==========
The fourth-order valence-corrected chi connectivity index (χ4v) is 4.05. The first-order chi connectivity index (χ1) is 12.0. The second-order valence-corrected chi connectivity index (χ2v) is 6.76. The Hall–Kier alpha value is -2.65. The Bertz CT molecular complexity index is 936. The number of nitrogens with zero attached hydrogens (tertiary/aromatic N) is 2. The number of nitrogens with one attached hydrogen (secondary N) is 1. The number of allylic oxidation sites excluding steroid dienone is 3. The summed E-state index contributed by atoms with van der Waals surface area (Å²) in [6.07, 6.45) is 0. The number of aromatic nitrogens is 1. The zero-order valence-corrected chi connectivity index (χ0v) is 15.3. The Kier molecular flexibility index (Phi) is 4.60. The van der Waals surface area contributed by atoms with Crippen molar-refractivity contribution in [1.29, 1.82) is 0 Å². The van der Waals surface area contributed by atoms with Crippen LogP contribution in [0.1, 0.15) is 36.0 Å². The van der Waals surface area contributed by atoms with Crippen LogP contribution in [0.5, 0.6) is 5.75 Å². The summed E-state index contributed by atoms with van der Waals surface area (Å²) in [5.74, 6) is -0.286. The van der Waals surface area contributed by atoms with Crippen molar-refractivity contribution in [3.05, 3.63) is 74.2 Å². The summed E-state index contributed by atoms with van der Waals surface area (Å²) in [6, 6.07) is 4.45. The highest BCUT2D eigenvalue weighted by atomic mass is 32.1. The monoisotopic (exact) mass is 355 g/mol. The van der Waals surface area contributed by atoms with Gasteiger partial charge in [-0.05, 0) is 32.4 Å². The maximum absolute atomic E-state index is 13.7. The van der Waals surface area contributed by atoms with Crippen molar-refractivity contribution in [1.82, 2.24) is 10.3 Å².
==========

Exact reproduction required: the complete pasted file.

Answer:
The fourth-order valence-corrected chi connectivity index (χ4v) is 4.05. The first-order chi connectivity index (χ1) is 12.0. The second-order valence-corrected chi connectivity index (χ2v) is 6.76. The Hall–Kier alpha value is -2.65. The Bertz CT molecular complexity index is 936. The number of nitrogens with zero attached hydrogens (tertiary/aromatic N) is 2. The number of nitrogens with one attached hydrogen (secondary N) is 1. The number of allylic oxidation sites excluding steroid dienone is 3. The summed E-state index contributed by atoms with van der Waals surface area (Å²) in [6.07, 6.45) is 0. The number of aromatic nitrogens is 1. The zero-order valence-corrected chi connectivity index (χ0v) is 15.3. The Kier molecular flexibility index (Phi) is 4.60. The van der Waals surface area contributed by atoms with Crippen molar-refractivity contribution in [1.29, 1.82) is 0 Å². The van der Waals surface area contributed by atoms with Crippen LogP contribution in [0.1, 0.15) is 36.0 Å². The van der Waals surface area contributed by atoms with Crippen LogP contribution in [0.5, 0.6) is 5.75 Å². The summed E-state index contributed by atoms with van der Waals surface area (Å²) in [5.74, 6) is -0.286. The van der Waals surface area contributed by atoms with Crippen molar-refractivity contribution in [3.05, 3.63) is 74.2 Å². The summed E-state index contributed by atoms with van der Waals surface area (Å²) in [6, 6.07) is 4.45. The highest BCUT2D eigenvalue weighted by atomic mass is 32.1. The monoisotopic (exact) mass is 355 g/mol. The van der Waals surface area contributed by atoms with Gasteiger partial charge in [-0.05, 0) is 32.4 Å². The maximum absolute atomic E-state index is 13.7. The van der Waals surface area contributed by atoms with Crippen molar-refractivity contribution in [1.82, 2.24) is 10.3 Å².